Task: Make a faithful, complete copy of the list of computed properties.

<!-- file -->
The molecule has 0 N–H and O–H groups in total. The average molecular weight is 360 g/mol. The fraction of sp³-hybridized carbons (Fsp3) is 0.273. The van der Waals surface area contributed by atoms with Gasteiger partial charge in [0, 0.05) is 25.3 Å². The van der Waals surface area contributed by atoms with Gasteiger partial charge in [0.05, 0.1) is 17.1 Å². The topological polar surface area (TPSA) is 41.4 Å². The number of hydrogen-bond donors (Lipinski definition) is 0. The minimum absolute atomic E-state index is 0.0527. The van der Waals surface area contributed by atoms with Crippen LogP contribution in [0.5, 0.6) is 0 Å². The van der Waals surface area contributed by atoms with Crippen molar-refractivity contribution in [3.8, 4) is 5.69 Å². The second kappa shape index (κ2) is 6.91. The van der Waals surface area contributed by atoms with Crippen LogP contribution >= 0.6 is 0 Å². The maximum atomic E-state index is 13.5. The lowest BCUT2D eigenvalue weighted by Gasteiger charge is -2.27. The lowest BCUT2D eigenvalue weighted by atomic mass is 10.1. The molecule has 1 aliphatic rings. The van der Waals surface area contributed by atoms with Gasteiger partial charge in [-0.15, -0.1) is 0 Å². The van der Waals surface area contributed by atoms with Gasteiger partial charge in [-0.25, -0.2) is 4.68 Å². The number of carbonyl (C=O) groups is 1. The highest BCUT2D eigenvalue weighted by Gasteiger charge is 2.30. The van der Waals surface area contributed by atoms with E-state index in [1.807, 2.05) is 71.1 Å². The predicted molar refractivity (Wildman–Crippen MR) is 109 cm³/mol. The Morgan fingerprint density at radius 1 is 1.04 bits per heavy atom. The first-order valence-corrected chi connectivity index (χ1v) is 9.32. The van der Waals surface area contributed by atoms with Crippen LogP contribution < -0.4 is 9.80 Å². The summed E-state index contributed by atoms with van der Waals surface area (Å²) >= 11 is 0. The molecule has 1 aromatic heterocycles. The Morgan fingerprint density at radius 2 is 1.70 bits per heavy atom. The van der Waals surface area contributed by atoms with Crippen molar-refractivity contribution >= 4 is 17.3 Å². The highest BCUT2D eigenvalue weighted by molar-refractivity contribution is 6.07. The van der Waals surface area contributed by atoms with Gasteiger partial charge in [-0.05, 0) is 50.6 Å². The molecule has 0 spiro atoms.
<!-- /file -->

The molecule has 0 N–H and O–H groups in total. The average molecular weight is 360 g/mol. The fraction of sp³-hybridized carbons (Fsp3) is 0.273. The van der Waals surface area contributed by atoms with Gasteiger partial charge in [0, 0.05) is 25.3 Å². The van der Waals surface area contributed by atoms with Gasteiger partial charge in [0.05, 0.1) is 17.1 Å². The topological polar surface area (TPSA) is 41.4 Å². The number of hydrogen-bond donors (Lipinski definition) is 0. The minimum absolute atomic E-state index is 0.0527. The van der Waals surface area contributed by atoms with Crippen LogP contribution in [0.5, 0.6) is 0 Å². The van der Waals surface area contributed by atoms with Crippen molar-refractivity contribution in [3.8, 4) is 5.69 Å². The second kappa shape index (κ2) is 6.91. The van der Waals surface area contributed by atoms with Crippen LogP contribution >= 0.6 is 0 Å². The maximum atomic E-state index is 13.5. The lowest BCUT2D eigenvalue weighted by Gasteiger charge is -2.27. The lowest BCUT2D eigenvalue weighted by atomic mass is 10.1. The molecule has 1 aliphatic rings. The van der Waals surface area contributed by atoms with Gasteiger partial charge in [-0.15, -0.1) is 0 Å². The van der Waals surface area contributed by atoms with Gasteiger partial charge in [-0.25, -0.2) is 4.68 Å². The number of carbonyl (C=O) groups is 1. The highest BCUT2D eigenvalue weighted by Gasteiger charge is 2.30. The van der Waals surface area contributed by atoms with E-state index in [1.807, 2.05) is 71.1 Å². The predicted molar refractivity (Wildman–Crippen MR) is 109 cm³/mol. The Morgan fingerprint density at radius 1 is 1.04 bits per heavy atom. The first-order valence-corrected chi connectivity index (χ1v) is 9.32. The van der Waals surface area contributed by atoms with Crippen LogP contribution < -0.4 is 9.80 Å². The summed E-state index contributed by atoms with van der Waals surface area (Å²) >= 11 is 0. The molecule has 1 aromatic heterocycles. The Morgan fingerprint density at radius 2 is 1.70 bits per heavy atom. The van der Waals surface area contributed by atoms with Crippen molar-refractivity contribution >= 4 is 17.3 Å². The highest BCUT2D eigenvalue weighted by molar-refractivity contribution is 6.07. The van der Waals surface area contributed by atoms with Gasteiger partial charge in [-0.05, 0) is 50.6 Å². The molecule has 0 spiro atoms.